Depends what you mean by "exists". For example, mathematical concepts are not observable (which is the condition for existence in an empirical framework), but physical systems can be observed which implement the concept. One can observe one apple or one galaxy, but one cannot observe the number one.

  • by bzipitidoo (647217) <bzipitidoo@yahoo.com> on Saturday April 26, 2008 @06:22PM (#23209408) Journal

    I thought the article was weak. It asked:

    Where, exactly, do these mathematical truths exist?

    Where is the edge of the world? Where is the center of the universe?

    Can a mathematical truth really exist before anyone has ever imagined it?

    Of course it can! For instance, 3 has always been a prime number. There have always been prime numbers. Doesn't matter that the ideas weren't conceptualized and expressed in prehistoric times. This is the same question as the previous, with "when" substituted for "where".

    As to inventions, the almighty lever would have worked the same before our solar system had formed as it does today.

    The article takes a turn to the weird when it suggests that if these concepts already existed and we merely discovered them, then we somehow obtained this information-- from somewhere. From reading the inherent properties of the universe, perhaps. Except I don't see why this "obtaining" should follow. That's rather like saying we couldn't think of things on our own. The article begins to seem like a troll of the same sort as the Intelligent Design and the "God of the gaps" arguments. I also wonder if this is a devious argument meant to justify Intellectual Property laws.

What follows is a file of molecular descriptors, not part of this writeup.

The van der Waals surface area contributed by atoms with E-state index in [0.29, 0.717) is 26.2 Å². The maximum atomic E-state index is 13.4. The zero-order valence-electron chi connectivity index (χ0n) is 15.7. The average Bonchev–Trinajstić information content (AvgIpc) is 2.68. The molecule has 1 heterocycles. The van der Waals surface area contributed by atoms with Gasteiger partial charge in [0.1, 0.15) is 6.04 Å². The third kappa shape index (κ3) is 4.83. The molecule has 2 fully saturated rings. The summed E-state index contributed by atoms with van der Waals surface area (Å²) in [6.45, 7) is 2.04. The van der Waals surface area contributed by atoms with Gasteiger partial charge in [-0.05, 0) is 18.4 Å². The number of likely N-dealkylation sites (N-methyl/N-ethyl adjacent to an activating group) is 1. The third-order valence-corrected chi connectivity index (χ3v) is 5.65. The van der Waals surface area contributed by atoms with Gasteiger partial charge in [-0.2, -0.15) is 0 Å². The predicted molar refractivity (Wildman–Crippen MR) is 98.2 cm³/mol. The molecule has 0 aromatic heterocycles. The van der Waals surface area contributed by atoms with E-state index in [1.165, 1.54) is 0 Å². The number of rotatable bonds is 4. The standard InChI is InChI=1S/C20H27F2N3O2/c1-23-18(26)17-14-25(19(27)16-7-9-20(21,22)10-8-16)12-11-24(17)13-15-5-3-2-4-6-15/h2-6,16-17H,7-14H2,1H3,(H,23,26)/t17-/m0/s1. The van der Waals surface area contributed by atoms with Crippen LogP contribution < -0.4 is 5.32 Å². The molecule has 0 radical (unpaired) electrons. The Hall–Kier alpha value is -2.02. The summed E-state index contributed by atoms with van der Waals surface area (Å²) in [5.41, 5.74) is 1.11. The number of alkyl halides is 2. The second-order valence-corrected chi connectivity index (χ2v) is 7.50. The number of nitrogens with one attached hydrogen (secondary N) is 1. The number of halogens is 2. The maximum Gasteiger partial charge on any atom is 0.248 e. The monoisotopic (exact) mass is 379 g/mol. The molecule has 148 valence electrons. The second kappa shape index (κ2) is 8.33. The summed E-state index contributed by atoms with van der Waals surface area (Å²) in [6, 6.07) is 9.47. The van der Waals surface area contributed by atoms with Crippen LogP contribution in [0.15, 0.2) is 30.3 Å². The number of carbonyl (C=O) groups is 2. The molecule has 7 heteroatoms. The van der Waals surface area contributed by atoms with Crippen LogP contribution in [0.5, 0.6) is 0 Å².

Perhaps I have it wrong and someone could better express what the author means?

  • by nine-times (778537) <nine.times@gmail.com> on Saturday April 26, 2008 @06:53PM (#23209578) Homepage

    No, the correct answer is "both."

    No, I think the correct answer is, "What are you asking?"

    The problem with questions like this is that it isn't clear what's in the mind of the person asking the question. What do you mean by "invented" and what do you mean by "discovered"? What difference do you see between the two?

    For example, some people will think that "invented" means "made up". So in that person's mind, if math is "invented", then it's based only on human thought, and not on real principles of the universe itself. Of course, this line of thought makes me want to ask what it would mean to be a "real principle", and what is the "universe itself" when detached from human conception, but I'll leave that aside.